Film-buff alert! Here's a hoot: I have a dear friend and colleague who's been working on a blog project for quite some time, and over the weekend I was completely immersed in it. I think it's high time I mentioned Benjamin Marcus and his Architecture of Film series.For once I'm not writing about color here specifically, though this slides easily under my Color in Film banner, as well as Apartment Therapy's mission to provide inspirational resources. In my film series I look for ways in which color defines character, or even becomes a character in a film, in part so that you at home will perhaps understand how that bright orange or bubblegum pink wall is informing your own character. Here, too, I think Mr. Marcus is describing not only pronounced examples of how architecture influences a filmic narrative, but furthermore how architecture can become a "mechanism for a way of seeing," and acts as a retainer of public ideology.
As an example, the lead photograph is from Deception, 1946. The factory sash atrium windows absolutely scream Artist (composer, really, that's a piano in the background), but the size, scale and East River views in the background indicate that this composer is either at the top of his game, or that this set is actually a very broad signifier meant to trigger every single cliché or archetype of what it means to be an artist living in New York.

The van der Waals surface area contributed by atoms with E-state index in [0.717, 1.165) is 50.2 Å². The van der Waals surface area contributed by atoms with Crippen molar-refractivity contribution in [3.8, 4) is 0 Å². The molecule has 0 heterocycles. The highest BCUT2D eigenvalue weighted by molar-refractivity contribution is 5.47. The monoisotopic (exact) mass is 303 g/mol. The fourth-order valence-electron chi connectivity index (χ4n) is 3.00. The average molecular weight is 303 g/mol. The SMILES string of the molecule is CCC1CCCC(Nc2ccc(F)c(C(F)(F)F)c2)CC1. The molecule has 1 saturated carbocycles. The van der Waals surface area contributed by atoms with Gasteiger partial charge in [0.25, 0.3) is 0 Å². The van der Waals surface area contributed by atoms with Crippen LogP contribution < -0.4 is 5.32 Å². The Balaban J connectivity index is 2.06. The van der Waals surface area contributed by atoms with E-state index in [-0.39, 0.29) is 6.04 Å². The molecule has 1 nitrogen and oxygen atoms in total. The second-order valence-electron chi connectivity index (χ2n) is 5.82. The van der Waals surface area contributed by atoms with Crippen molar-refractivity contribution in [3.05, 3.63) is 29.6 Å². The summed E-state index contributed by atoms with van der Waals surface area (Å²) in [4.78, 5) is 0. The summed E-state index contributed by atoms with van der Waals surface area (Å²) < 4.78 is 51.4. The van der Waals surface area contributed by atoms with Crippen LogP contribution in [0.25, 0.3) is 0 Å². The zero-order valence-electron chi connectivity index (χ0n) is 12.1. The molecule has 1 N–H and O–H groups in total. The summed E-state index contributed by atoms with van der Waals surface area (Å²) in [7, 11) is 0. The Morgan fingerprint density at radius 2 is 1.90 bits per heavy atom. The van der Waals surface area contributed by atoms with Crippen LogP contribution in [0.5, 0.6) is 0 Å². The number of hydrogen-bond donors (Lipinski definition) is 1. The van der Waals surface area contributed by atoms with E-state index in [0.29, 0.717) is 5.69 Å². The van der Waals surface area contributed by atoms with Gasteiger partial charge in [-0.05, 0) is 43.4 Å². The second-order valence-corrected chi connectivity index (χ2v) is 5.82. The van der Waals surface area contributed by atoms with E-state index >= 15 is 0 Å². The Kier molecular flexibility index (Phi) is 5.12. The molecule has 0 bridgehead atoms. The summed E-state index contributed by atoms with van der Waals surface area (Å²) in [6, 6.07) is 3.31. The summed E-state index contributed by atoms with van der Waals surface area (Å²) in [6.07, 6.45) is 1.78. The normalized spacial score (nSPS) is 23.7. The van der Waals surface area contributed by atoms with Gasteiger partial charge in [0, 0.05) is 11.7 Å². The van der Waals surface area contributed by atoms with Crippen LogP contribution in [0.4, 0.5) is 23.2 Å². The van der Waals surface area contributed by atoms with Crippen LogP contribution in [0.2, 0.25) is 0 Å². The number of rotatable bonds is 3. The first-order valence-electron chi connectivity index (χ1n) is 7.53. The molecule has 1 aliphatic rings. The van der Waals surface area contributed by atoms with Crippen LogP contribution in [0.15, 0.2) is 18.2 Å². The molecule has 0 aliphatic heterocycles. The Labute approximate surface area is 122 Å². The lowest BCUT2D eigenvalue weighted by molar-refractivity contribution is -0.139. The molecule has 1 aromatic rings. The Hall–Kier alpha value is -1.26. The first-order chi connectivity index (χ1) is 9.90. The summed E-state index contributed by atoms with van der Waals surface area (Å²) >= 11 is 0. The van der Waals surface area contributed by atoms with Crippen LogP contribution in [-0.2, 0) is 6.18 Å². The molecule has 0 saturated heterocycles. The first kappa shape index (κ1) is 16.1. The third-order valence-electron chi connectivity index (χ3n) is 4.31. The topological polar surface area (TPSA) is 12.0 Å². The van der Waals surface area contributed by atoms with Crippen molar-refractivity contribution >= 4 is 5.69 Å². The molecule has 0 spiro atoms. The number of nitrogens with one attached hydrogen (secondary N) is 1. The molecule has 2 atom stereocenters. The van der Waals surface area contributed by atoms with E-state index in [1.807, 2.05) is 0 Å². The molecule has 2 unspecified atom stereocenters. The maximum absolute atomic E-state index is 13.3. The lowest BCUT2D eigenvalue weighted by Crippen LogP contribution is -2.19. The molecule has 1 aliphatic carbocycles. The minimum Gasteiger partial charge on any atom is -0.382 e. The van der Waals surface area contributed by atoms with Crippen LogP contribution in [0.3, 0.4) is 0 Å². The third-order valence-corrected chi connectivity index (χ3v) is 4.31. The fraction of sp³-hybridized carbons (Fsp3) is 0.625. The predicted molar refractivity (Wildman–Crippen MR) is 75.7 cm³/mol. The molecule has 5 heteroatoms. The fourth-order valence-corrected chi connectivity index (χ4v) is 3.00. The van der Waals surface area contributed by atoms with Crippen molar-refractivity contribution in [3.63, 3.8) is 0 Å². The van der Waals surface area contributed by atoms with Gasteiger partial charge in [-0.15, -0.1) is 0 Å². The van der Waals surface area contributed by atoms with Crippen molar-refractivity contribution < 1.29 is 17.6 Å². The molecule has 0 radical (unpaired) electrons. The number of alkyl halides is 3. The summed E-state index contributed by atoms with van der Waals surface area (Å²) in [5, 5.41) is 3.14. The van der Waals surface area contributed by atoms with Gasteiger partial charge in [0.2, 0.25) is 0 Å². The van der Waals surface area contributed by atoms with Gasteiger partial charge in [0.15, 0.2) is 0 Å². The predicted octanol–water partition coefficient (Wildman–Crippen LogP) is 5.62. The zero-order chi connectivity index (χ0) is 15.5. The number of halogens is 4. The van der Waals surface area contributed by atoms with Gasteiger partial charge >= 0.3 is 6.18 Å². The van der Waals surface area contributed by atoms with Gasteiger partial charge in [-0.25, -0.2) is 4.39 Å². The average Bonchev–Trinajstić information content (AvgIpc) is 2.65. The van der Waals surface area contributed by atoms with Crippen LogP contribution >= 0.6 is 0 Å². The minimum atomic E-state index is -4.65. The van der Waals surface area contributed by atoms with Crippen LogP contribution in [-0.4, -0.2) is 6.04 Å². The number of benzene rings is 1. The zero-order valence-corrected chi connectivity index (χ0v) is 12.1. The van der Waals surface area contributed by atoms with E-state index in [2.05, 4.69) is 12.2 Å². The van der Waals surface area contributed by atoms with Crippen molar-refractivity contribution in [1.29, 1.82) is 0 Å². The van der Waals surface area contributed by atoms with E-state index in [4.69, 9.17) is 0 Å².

I'll provide a few photos here to whet your appetite -- please see the blog for a full description. Mr. Marcus loves a taxonomy, and once in his website you'll find further fun things to peruse, such as Kitchens in Film, Furniture in Film, Parties in Film and Title Designs. Architects, production designers, furniture designers are all noted where possible. I wish I'd thought of this myself.
1. Deception, 1946.
2. Blade Runner, 1982.
3. Le Mépris, 1963.
4. Diamonds Are Forever, 1971.
5. Coco Chanel & Igor Stravinsky, 2009.
6. The Great Gatsby, 1974.
7. The Best of Everything, 1959.
8. Auntie Mame, 1958.
9. Reversal of Fortune, 1990.
10. Sleeper, 1973.
11. The Fountainhead, 1949.
Read More: Architecture of Film
(Images: film stills by Benjamin Marcus)
Written in part as an ongoing dialogue with the author